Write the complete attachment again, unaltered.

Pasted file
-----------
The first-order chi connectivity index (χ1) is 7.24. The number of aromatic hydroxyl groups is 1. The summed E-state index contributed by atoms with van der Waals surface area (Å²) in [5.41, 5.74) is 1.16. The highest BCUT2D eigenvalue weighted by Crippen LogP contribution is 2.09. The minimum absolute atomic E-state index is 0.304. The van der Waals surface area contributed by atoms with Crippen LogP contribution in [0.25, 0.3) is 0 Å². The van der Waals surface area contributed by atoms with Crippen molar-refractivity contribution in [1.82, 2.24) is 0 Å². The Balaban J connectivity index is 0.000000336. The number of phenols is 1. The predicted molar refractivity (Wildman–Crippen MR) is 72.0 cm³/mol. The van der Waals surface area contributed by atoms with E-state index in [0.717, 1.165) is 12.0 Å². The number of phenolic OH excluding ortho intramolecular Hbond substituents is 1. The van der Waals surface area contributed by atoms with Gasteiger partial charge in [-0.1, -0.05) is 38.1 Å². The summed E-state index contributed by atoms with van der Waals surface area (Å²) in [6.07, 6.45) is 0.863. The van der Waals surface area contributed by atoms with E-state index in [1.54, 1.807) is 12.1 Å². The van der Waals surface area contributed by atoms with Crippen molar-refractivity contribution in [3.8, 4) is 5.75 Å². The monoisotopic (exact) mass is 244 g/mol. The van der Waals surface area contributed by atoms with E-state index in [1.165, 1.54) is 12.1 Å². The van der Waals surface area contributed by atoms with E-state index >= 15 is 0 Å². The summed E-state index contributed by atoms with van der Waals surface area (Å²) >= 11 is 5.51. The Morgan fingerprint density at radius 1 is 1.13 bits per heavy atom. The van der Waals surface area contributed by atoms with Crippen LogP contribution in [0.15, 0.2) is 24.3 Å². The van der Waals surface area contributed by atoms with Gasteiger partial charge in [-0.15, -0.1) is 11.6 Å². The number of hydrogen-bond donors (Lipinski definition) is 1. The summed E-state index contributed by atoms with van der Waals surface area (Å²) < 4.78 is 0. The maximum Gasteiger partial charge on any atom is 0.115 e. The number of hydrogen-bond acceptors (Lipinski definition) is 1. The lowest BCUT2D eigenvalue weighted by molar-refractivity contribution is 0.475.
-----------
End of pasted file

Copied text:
The first-order chi connectivity index (χ1) is 7.24. The number of aromatic hydroxyl groups is 1. The summed E-state index contributed by atoms with van der Waals surface area (Å²) in [5.41, 5.74) is 1.16. The highest BCUT2D eigenvalue weighted by Crippen LogP contribution is 2.09. The minimum absolute atomic E-state index is 0.304. The van der Waals surface area contributed by atoms with Crippen LogP contribution in [0.25, 0.3) is 0 Å². The van der Waals surface area contributed by atoms with Crippen molar-refractivity contribution in [1.82, 2.24) is 0 Å². The Balaban J connectivity index is 0.000000336. The number of phenols is 1. The predicted molar refractivity (Wildman–Crippen MR) is 72.0 cm³/mol. The van der Waals surface area contributed by atoms with E-state index in [0.717, 1.165) is 12.0 Å². The number of phenolic OH excluding ortho intramolecular Hbond substituents is 1. The van der Waals surface area contributed by atoms with Gasteiger partial charge in [-0.1, -0.05) is 38.1 Å². The summed E-state index contributed by atoms with van der Waals surface area (Å²) in [6.07, 6.45) is 0.863. The van der Waals surface area contributed by atoms with E-state index in [1.54, 1.807) is 12.1 Å². The van der Waals surface area contributed by atoms with Crippen molar-refractivity contribution in [3.8, 4) is 5.75 Å². The monoisotopic (exact) mass is 244 g/mol. The van der Waals surface area contributed by atoms with E-state index in [1.165, 1.54) is 12.1 Å². The van der Waals surface area contributed by atoms with E-state index >= 15 is 0 Å². The summed E-state index contributed by atoms with van der Waals surface area (Å²) >= 11 is 5.51. The Morgan fingerprint density at radius 1 is 1.13 bits per heavy atom. The van der Waals surface area contributed by atoms with Crippen LogP contribution in [0.15, 0.2) is 24.3 Å². The van der Waals surface area contributed by atoms with Gasteiger partial charge in [-0.15, -0.1) is 11.6 Å². The number of hydrogen-bond donors (Lipinski definition) is 1. The summed E-state index contributed by atoms with van der Waals surface area (Å²) < 4.78 is 0. The maximum Gasteiger partial charge on any atom is 0.115 e. The number of hydrogen-bond acceptors (Lipinski definition) is 1. The lowest BCUT2D eigenvalue weighted by molar-refractivity contribution is 0.475.